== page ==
Gaps: A Novel

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Northwestern University Press, Mar 31, 2011 - Fiction - 131 pages
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Gaps begins with Hrabal receiving the long anticipated advance copy of his first short story collection, Perlicka na dne (Pearl of the Deep). Hrabal's career as a successful writer starts here, and the novel details his rise on the domestic front, his relationship with influential Czech artists and writers, as well as the international recognition he gains from novels such as Closely Watched Trains. Gaps is a more overtly political novel than either In-House Weddings or Vita Nuova. The 1968 Soviet invasion of Czechoslovakia and the subsequent repression of artistic freedom figure prominently. Hrabal is placed on the "liquidated writers" list, and copies of his novel Poupata (Buds) are disposed of at the paper salvage where he once worked. Hrabal's decision to tell his autobiography in his wife Eliska's voice highlights their very close relationship and lovingly details her deep influence on his work. Every movement, sound, fragrance, and color is detailed, creating a collage of Bohumil and Eliska's life together, an unforgettable picture that reveals the author's innermost attitudes to life, love, and the pursuit of his own art.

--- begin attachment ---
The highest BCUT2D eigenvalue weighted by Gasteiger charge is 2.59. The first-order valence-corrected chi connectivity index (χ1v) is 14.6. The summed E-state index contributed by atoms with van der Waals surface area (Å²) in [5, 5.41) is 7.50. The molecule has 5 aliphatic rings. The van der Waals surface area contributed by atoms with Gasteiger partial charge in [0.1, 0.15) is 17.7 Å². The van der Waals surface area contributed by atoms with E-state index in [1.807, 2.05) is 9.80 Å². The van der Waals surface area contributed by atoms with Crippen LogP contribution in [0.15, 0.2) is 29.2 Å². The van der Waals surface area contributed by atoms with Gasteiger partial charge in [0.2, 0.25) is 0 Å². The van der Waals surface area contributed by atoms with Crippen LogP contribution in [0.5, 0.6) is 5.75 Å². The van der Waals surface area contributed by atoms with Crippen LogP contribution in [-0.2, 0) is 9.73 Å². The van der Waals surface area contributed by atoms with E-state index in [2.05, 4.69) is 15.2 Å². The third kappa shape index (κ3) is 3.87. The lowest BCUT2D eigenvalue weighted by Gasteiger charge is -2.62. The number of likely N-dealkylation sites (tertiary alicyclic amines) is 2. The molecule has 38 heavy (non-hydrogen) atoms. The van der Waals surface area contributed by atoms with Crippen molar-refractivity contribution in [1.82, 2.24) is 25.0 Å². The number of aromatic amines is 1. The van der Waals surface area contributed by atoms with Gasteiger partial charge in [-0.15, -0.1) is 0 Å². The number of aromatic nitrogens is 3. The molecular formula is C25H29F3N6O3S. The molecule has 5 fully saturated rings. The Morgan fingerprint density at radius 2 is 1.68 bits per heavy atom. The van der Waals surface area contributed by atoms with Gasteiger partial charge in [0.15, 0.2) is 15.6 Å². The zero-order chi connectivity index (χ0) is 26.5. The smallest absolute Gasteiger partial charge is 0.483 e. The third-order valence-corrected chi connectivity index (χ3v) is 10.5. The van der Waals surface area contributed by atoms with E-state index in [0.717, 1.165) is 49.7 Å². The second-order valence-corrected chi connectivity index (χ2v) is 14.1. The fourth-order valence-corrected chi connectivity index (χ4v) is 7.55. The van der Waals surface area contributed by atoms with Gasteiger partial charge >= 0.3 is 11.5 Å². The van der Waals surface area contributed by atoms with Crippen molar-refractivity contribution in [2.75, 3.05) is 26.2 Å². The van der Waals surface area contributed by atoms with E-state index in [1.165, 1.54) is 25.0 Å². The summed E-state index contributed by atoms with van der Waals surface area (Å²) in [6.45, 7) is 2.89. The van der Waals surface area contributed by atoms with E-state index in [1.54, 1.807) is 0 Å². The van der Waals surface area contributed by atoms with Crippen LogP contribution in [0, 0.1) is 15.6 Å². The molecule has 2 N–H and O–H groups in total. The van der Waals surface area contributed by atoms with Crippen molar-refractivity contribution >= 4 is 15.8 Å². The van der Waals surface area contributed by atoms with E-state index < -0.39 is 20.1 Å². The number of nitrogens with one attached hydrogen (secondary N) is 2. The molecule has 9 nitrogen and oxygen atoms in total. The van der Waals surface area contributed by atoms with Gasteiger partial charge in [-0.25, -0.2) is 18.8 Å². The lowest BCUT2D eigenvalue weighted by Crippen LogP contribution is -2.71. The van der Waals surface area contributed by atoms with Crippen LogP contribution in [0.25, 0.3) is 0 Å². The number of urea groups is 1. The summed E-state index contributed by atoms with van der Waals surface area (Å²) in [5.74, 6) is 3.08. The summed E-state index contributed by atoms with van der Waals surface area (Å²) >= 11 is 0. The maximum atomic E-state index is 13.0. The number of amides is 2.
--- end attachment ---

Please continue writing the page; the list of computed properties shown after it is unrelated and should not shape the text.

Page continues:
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Contents

Section 1
3
Section 2
5
Section 3
8
Section 4
29
Section 5
42
Section 6
51
Section 7
62
Section 8
66
Section 12
88
Section 13
90
Section 14
93
Section 15
97
Section 16
98
Section 17
106
Section 18
108
Section 19
121

Section 9
78
Section 10
86
Section 11
87
Section 20
122
Section 21
133
Copyright

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About the author (2011)

Bohumil Hrabal (1914-1997) is considered one of the greatest Czech novelists of the twentieth century. He won international acclaim for the novels Closely Watched Trains, I Served the King of England, and Too Loud a Solitude. Tony Liman was born in Czechoslovakia in 1966 and grew up in Toronto. He received his MFA from the University of British Columbia. He is a writer and translator, and his fiction has appeared in several Canadian literary journals. Liman lives in Vancouver, British Columbia.

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